Care should be centered on the person and be defined by authentic relationships, not on tasks or imposed routines. Caring ‘for' a person has too often come to mean doing things to them rather than working together to meet their needs. This can lead to helplessness, which in turn can lead to boredom and loneliness if a person feels left out of participating in their daily activities.
Consider “Bob,” who was diagnosed with ALS in his 60s. Bob's family hired a professional caregiver when they realized they could not shoulder all of the responsibility for his care, as his condition had left him largely immobile. Bob's caregiver, in an effort to create a customized care plan, learned that Bob loved swimming and had done so daily before his illness. The caregiver also heard Bob talk about his love of hunting and fishing. While the caregiver could not safely take Bob swimming, he suggested that they go on a fishing expedition together. Bob was able share some of his knowledge of fishing with his caregiver, who had never been fishing before, and as a result, Bob not only participated in a treasured activity, and passed on his knowledge to the caregiver, but he also felt capable and useful.
This example illustrates one of the key questions for those in the business of providing care: “What kind of experience am I creating?” Bob's caregiver could have shown up, assessed the physical needs of a person living with ALS and checked tasks off of a list – assisted with bathing, helped with grooming and dressing, prepared a meal – as Bob sat helplessly watching and not doing or engaging, leaving Bob disempowered. With this new approach focused on well-being, it became a story about Bob and about engaging him in his life-long hobbies and interests when possible.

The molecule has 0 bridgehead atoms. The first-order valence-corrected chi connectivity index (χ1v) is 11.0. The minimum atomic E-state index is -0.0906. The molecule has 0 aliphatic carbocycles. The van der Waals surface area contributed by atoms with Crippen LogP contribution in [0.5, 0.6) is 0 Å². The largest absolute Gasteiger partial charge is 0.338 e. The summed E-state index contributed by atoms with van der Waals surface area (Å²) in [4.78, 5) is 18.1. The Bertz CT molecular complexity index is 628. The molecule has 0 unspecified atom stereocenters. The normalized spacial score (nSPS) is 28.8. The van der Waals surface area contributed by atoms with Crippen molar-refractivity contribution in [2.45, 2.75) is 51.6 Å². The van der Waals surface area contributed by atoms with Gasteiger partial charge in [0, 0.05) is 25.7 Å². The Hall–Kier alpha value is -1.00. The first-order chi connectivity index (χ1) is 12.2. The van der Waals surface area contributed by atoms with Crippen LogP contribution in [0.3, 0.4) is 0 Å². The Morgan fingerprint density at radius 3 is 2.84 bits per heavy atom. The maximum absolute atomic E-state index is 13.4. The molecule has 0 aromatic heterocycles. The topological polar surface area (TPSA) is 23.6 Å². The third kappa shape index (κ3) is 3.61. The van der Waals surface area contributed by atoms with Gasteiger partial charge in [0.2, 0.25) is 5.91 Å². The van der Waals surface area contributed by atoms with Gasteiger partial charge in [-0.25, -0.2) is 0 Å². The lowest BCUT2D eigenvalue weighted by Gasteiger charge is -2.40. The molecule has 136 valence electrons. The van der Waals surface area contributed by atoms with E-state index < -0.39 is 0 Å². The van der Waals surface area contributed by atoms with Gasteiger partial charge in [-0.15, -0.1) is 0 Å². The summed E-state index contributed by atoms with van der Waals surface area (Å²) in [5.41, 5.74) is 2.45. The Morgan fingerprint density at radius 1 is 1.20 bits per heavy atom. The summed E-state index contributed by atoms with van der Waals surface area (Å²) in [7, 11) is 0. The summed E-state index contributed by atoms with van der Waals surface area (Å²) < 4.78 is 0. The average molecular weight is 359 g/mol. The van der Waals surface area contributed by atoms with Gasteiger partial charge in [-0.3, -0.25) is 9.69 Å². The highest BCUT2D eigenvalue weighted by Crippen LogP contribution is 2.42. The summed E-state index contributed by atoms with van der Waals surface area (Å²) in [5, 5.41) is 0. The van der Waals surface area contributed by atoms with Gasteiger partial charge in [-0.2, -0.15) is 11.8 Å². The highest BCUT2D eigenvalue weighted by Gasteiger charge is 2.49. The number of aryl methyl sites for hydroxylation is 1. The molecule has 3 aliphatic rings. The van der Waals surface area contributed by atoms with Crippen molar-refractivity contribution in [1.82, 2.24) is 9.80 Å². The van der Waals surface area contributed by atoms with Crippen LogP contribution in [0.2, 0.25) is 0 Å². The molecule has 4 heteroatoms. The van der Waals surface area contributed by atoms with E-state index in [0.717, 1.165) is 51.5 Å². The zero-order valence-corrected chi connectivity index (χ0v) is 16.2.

Aging is a team sport. While family caregivers can provide amazing support for a loved one in need of care, rarely do they have the training or credentials to take on this huge task. They may find themselves unable to truly create a meaningful experience for a loved one daily, as they aim to provide a wide range of care from companionship to helping with physical needs.
In addition, these family caregivers can experience burn out, and get to the point where they feel alienated and not a part of the team. This often creates a situation where they are merely ‘getting it done', rather than truly engaging with their loved ones and their lives, which can foster resentment.
Long-term facilities and home care can—and should—collaborate to eliminate the symptoms of an elder life crisis through partnership and teamwork. The goal of this partnership is overall well-being, with all members of the team working together to meet this goal. No single entity—the geriatrician, the adult child or even the skilled nurse—can succeed in creating these experiences independently.
Bill Thomas is the founder of The Eden Alternative®, creator of The Green House Project® and author of “Second Wind: Navigating the Passage to a Slower, Deeper, and More Connected Life. Jennifer Tucker is vice president of Homewatch CareGivers International.